- A will goes into effect after you die. It states who will receive your property and names guardians for your minor children, adults who have special needs, and your pets.
- A living will, also known as an advance directive, instructs people how to treat you medically should you become incapacitated.
- A trust, sometimes called a living trust, is a legal entity that specifies how assets will be distributed to you during your lifetime and, after you die, to your beneficiaries.
Using these tools and other legal instruments, the Law Offices of Sherri M. Stinson, P.A., can tailor a plan that meets your needs now and protects your legacy.
I Don’t Want to Procrastinate. How Do I Find a Wills Attorney Near Me in Florida?
Founder and managing attorney Sherri Stinson has a “superb” ranking from Avvo, a non-profit attorney rating agency, and is a Martindale-Hubbell AV-Preeminent rated attorney. She and the team at the Law Offices of Sherri M. Stinson, P.A., are dedicated to helping you create the will you want to positively affect the future of those you love.
Take action today. Call us at (727) 351-7057 or fill out our contact form to request a consultation. We are happy to meet you at our Palm Harbor office or through a video call. Florida law requires wills to be signed in person, and in special circumstances, we will come to your home to facilitate this obligation. We look forward to serving you.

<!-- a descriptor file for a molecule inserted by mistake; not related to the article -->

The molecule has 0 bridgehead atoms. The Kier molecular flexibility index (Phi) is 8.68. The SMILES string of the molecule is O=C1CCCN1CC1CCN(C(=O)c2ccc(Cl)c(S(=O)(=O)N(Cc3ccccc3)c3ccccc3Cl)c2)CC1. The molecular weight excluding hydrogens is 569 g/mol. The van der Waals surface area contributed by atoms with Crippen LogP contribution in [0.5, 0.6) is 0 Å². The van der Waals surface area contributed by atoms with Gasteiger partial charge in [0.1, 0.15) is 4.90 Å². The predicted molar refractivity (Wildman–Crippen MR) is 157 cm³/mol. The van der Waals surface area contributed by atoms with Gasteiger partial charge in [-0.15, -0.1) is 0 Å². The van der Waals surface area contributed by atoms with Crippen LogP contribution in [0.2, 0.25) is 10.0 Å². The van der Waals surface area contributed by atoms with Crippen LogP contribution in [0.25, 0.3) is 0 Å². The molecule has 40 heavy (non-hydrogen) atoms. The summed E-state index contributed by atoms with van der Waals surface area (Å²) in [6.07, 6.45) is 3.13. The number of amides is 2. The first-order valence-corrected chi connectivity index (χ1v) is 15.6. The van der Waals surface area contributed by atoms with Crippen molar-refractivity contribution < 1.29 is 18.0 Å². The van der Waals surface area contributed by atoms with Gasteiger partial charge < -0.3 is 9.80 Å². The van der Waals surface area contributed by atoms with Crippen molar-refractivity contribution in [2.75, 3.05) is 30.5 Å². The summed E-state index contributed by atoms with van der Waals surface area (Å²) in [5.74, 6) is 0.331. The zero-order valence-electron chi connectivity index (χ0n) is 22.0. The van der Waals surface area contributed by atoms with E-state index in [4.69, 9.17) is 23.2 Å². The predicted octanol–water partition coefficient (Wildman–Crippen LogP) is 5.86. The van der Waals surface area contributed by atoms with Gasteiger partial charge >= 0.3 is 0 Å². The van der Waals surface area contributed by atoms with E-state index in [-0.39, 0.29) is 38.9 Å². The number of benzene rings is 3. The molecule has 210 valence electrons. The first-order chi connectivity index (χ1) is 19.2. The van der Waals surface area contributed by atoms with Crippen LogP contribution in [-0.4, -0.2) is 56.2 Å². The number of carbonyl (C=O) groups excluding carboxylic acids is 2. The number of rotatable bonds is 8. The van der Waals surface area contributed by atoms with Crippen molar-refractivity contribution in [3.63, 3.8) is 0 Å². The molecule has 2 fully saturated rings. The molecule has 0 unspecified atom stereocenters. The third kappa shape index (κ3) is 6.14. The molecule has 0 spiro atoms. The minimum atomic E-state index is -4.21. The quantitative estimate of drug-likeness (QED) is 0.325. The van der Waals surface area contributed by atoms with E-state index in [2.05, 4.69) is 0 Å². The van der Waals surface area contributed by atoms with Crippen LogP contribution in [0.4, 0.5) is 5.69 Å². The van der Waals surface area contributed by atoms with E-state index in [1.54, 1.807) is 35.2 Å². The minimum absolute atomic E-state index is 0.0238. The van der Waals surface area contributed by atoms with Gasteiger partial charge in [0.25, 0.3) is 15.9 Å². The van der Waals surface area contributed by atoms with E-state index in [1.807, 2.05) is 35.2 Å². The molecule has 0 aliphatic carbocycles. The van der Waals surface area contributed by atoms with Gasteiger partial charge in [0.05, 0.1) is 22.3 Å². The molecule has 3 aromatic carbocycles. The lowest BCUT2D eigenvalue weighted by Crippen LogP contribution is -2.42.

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The information in this blog post (“post”) is provided for general informational purposes only and may not reflect the current law in your jurisdiction. No information in this post should be construed as legal advice from the individual author or the law firm, nor is it intended to be a substitute for legal counsel on any subject matter. No reader of this post should act or refrain from acting based on any information included in or accessible through this post without seeking the appropriate legal or other professional advice on the particular facts and circumstances at issue from a lawyer licensed in the recipient’s state, country, or other appropriate licensing jurisdiction.